While space tourism isn’t likely to become an actuality in a few years, here’s another major breakthrough. The Virgin Galactic’s VSS Enterprise, one of the first five spaceships built for commercial transport, just completed its solo flight. The test flight was the first time the spacecraft didn’t have to be hoisted to space and brought back down by Eve, its mother ship.

This time around, the VSS Enterprise flew 45,000 feet above the Mohave Desert on its own and landed safely back on earth. What’s more, the flight was manned, and the spaceship glided smoothly for 11 full minutes—a good sign in anyone’s standards considering the niche Virgin Galactic is breaking.

Richard Branson, founder of Virgin, enthusiastically said that the “sky is no longer the limit.”

Perhaps what Branson forgot to include is that a seat in this spaceship costs $200,000. Also, 370 seats already have names on them amount to $50 million sweet dollars in the Virgin Group’s piggy bank. Even if you do have the funds, you’re going to have to wait in line.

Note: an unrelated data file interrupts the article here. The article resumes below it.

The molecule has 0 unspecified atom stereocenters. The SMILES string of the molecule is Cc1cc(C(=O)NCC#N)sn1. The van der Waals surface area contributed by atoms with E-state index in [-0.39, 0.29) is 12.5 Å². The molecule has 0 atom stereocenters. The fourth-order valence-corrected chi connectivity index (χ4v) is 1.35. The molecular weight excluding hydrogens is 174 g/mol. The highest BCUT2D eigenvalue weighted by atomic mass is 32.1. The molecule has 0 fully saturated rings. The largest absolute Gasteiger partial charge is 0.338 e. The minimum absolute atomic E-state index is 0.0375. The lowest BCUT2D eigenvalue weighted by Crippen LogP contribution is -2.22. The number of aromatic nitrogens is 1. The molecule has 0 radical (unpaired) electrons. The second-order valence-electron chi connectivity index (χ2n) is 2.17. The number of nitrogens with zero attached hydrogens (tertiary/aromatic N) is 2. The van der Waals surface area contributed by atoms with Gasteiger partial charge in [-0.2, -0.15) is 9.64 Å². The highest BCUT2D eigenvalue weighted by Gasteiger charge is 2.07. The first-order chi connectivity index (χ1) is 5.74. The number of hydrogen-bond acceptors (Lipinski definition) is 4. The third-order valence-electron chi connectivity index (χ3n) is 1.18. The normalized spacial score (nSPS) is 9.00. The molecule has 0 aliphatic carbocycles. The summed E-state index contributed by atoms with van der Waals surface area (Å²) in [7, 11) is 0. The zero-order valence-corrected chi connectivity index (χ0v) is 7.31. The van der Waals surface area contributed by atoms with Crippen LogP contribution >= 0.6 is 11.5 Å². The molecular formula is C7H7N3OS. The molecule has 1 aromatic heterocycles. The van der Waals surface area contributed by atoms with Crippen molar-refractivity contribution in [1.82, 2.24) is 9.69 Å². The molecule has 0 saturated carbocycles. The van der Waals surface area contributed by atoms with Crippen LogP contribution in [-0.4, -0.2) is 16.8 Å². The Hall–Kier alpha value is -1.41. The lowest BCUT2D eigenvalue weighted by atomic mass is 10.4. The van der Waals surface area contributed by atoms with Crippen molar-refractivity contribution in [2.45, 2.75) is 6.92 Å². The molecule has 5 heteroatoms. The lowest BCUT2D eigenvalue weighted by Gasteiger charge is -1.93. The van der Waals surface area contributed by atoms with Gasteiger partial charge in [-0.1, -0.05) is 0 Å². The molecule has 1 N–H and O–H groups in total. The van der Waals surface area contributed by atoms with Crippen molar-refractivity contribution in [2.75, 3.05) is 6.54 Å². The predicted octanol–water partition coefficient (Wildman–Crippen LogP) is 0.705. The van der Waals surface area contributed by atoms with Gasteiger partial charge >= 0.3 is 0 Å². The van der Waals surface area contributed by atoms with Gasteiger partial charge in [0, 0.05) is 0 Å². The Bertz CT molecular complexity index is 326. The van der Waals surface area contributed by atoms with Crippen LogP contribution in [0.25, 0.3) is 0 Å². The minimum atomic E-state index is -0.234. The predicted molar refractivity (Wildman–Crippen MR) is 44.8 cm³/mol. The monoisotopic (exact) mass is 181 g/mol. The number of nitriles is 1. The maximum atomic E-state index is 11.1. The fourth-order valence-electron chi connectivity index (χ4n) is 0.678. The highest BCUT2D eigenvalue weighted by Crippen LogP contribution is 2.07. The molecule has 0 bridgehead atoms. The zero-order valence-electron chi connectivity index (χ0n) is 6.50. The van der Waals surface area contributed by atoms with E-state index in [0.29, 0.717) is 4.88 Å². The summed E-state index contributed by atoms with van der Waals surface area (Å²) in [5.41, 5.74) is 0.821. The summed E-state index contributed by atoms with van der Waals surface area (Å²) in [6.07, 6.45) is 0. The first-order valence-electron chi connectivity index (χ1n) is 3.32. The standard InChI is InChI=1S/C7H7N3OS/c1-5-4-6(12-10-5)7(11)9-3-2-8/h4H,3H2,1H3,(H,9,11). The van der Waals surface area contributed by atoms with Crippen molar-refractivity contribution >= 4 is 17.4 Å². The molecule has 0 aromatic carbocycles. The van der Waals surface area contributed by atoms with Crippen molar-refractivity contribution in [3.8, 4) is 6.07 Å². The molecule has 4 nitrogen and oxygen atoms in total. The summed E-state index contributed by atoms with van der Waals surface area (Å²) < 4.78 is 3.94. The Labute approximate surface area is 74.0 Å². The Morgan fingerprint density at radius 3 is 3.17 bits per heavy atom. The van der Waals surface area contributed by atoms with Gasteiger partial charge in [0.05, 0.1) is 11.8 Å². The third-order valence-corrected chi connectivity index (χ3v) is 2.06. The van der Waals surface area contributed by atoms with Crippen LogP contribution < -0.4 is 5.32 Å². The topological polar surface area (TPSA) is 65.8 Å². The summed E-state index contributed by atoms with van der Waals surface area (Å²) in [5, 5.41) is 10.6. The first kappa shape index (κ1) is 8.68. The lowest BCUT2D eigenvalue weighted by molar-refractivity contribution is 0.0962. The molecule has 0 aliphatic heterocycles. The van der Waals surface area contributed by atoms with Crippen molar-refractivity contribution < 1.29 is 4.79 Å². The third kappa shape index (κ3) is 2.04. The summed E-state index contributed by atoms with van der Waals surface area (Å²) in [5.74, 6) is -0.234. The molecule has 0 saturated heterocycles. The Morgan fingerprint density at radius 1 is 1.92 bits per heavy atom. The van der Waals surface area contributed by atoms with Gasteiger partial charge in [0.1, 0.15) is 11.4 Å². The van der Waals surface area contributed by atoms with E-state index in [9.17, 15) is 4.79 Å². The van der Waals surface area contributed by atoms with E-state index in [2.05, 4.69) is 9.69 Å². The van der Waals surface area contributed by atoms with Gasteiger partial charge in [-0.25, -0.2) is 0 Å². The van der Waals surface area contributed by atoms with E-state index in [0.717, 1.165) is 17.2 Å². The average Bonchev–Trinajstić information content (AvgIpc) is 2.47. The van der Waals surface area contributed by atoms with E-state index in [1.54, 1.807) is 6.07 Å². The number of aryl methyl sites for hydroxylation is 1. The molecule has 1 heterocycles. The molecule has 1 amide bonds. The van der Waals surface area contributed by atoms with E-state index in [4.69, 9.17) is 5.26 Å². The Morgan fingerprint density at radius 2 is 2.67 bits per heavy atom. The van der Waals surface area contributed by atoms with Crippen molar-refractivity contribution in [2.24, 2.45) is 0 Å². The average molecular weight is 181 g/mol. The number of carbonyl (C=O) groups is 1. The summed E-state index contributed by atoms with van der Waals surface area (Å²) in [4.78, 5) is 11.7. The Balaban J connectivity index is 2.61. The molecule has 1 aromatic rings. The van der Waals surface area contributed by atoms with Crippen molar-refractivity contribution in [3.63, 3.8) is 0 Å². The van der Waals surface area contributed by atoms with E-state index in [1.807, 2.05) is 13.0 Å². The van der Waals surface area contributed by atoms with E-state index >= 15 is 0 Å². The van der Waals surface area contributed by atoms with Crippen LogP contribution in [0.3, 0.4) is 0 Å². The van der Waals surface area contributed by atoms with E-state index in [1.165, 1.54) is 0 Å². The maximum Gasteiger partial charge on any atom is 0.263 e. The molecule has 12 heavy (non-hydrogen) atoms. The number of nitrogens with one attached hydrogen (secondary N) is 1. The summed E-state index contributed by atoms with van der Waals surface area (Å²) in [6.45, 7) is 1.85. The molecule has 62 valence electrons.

According to resources from the company, they’re doing everything they can to pull the ticket costs down. However, commercial access to space isn’t likely to be accessible to average Joes in two or three more years.

This is Earth calling

The progress of landing facilities back home is also looking up. In New Mexico, the Spaceport opened its doors for tours. However, its blastoffs aren’t due in at least a month or so. The runway still needs a few weeks for it to be completed. However, the place will be inaugurated formally on October 22, 2010. That’s certainly sooner than the expected runway completion.

After the inauguration, there’s more waiting to be done. While the pad might be used for tests, actual commercial flights aren’t scheduled to begin until late 2011 or early 2012. While the facilities are ready, there’s also the question of FAA approval. The agency still needs to approve of the spacecrafts and the facilities because any of the passengers can actually fly to space.

So how far along are we with space tourism? It’s definitely a possibility, but with bureaucrats in the government to worry about, we’re bringing it down to 50/50. Let’s hope they make up their minds before the sun gets too close to planet Earth for comfort. What’s the harm in making some sci-fi geek dreams come true, right?

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